A strong US that also doesn't meddle

Regarding your June 8 opinion piece "Build a stronger US without fear": I strongly disagree with the premise that we won the cold war and that the US is now uniquely safe, secure, and prosperous. If that is so, why is the government seeking more controls and further erosion of our liberties to protect us from terrorism? And, are we safe with our military in such a state of collapse? I agree that nuclear missile defense may not be the best idea, but we still need to maintain a strong military for defense purposes.

As long as the US government continues meddling, interfering, and bullying other countries through economics or other means, there will be much resentment and hate toward the US. We must mind our own business and run our own country the best we can, so we can be a beacon for all other countries to emulate.

Nancy S. Dargle Seneca, S.C.

Responding to terrorism

I must applaud your June 7 editorial "Antiterrorism's limits," concerning the current knee-jerk reaction to the perceived threat of terrorism. As a former career Army officer and former diplomat, I have seen the results of real terrorist activities, as well as the evidence of our often simplistic reaction thereto. And, frankly, our reactions usually give the terrorists - whoever they might be - the very thing they usually seek: publicity. Meanwhile, we pat ourselves on the back for our "proactive antiterrorist/counterterrorist" activities.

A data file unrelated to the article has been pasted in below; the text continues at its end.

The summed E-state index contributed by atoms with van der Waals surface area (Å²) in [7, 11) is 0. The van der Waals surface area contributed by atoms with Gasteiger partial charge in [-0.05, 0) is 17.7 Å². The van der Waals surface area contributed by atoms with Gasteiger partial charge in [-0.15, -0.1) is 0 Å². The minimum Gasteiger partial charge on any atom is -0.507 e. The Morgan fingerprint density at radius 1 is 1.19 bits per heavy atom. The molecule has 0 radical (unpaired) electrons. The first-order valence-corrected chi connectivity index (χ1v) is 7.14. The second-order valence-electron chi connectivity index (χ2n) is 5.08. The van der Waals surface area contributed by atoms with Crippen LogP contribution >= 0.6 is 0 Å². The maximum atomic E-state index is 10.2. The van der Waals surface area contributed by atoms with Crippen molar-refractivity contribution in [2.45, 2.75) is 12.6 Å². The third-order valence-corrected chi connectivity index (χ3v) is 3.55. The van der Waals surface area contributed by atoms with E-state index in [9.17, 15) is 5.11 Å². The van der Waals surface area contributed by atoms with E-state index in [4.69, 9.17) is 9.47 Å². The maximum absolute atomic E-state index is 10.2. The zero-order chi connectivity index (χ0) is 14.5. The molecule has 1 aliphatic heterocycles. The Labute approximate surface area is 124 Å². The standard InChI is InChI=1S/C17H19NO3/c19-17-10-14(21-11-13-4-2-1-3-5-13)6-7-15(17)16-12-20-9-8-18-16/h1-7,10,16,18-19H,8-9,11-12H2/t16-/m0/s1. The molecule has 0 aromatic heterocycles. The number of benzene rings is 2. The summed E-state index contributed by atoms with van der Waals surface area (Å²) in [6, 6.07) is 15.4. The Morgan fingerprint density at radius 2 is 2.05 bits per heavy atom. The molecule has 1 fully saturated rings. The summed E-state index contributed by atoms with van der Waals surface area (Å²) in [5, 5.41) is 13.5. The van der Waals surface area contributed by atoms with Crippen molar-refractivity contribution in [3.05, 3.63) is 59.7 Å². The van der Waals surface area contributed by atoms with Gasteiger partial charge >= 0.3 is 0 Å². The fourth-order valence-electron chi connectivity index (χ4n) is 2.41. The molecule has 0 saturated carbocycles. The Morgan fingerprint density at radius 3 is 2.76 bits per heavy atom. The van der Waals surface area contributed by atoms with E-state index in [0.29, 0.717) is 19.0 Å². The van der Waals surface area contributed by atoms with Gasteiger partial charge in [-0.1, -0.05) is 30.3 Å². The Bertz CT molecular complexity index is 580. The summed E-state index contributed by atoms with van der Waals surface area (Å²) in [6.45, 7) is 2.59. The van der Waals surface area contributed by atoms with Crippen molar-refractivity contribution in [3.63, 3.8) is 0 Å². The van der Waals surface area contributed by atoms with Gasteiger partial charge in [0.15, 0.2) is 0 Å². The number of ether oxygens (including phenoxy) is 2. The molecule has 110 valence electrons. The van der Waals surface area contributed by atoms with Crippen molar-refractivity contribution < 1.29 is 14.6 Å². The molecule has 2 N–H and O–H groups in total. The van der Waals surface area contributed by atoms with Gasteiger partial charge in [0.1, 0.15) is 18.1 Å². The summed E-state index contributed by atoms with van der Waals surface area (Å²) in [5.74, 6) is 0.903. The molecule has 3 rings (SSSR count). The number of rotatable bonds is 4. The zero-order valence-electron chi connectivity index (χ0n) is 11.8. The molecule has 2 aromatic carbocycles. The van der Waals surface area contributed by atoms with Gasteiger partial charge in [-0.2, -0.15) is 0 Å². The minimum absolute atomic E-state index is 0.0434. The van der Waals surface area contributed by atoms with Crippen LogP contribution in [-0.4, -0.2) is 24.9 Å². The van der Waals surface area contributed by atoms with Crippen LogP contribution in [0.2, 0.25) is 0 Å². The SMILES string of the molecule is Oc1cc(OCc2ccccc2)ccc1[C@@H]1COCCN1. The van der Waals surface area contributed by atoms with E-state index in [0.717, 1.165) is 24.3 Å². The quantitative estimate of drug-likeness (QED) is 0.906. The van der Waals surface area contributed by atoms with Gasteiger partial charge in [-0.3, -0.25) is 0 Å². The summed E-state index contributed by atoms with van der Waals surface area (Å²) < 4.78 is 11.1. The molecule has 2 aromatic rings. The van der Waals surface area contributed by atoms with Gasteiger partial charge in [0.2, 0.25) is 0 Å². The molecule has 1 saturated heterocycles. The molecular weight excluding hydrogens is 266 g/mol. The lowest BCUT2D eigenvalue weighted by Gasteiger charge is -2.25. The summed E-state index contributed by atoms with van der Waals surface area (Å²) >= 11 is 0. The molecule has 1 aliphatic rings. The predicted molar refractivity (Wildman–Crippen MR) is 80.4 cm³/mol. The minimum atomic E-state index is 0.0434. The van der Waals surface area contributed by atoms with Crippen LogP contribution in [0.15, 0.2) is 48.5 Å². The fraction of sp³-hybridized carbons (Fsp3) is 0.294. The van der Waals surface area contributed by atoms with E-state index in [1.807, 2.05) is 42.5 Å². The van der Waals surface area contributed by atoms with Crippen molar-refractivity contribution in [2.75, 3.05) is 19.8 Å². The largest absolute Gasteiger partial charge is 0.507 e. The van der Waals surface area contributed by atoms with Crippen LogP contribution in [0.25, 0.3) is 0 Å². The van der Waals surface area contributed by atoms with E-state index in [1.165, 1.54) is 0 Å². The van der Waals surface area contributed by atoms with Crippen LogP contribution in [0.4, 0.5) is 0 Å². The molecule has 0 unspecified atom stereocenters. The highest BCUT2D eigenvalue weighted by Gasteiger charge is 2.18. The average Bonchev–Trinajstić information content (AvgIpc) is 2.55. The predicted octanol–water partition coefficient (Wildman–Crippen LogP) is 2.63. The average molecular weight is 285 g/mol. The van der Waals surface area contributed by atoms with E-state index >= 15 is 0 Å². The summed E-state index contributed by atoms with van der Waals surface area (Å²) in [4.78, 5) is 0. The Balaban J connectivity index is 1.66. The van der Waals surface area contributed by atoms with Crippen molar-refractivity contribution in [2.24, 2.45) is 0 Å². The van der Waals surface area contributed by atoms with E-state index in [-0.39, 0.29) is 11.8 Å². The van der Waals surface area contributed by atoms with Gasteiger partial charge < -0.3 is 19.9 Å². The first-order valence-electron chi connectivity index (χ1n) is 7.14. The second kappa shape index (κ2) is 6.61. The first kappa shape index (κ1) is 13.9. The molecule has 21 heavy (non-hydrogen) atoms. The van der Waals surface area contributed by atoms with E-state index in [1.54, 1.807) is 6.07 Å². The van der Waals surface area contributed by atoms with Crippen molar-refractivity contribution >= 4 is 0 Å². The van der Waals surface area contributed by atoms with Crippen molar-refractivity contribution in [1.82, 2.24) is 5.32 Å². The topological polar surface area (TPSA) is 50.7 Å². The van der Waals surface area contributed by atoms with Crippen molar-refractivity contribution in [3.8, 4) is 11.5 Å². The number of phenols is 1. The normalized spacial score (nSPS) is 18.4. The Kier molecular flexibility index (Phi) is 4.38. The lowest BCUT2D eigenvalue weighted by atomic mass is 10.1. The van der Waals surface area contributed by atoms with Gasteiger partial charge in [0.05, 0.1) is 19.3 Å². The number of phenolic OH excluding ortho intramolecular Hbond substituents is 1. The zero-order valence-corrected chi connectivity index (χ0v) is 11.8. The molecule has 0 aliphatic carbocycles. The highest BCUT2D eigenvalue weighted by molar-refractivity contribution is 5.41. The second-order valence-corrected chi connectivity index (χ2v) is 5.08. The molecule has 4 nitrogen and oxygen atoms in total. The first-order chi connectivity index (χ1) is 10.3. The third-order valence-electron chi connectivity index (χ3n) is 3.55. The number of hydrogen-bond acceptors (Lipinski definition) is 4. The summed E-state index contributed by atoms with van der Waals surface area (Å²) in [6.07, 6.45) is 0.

We reduce the threat of terrorism, and serve the best interest of the United States, when we remember why our forefathers founded this country - to be a place where democracy and essential fairness were the rule, not the exception. When we forget this, we hand ourselves over to manipulation by those extremists - both domestic and foreign - who use violence as a political weapon.

Gary R. Hobin Leavenworth, Kan.

Clinton out of sync with media

It was encouraging to read your June 5 editorial "Star wars trek" questioning Clinton's attempt to push for a "limited antimissile defense system." The Clinton administration, supposedly egged on by the CIA and the Pentagon, is out of sync with the media and has little public support for a limited antimissile defense system. Cheers for the media!

Fred Duperrault Mountain View, Calif.

Mothers' rights for their children

The June 7 editorial "Supreme court, family court," endorsed the Supreme Court's decision regarding parents' right to control who visits their children.

However, it should have specified that this is largely a mother's right, because these disputes almost always arise from family courts' practice of awarding sole custody to mothers. In fact, these courts do not even enforce the minimal parenting time allowed to fathers.

If equal parenting were the normal practice after divorce, these grandparents' disputes would rarely arise, and presidential candidates would not be grandstanding about absent fathers.

Neil Steyskal Washington

Objective coverage of Kashmir

Regarding your June 6 article "The widening gap on Kashmir": It was one of the best articles I've read on Kashmir in a long time, and it was even a bit hopeful.

It was balanced and it laid out the reality of the situation there very clearly without appealing to anyone's negative stereotypes of Muslims or other groups, and without resorting to the use of any inflammatory labels like "terrorists," "oppressors," etc.

Yasmin Alam Anaheim Hills, Calif.

The Monitor welcomes your letters and opinion articles. We can neither acknowledge nor return unpublished submissions. All submissions are subject to editing. Letters must be signed and include your mailing address and telephone number.

Mail letters to 'Readers Write,' and opinion articles to Opinion Page, One Norway St., Boston, MA 02115, or fax to 617-450-2317, or e-mail to oped@csps.com.

(c) Copyright 2000. The Christian Science Publishing Society

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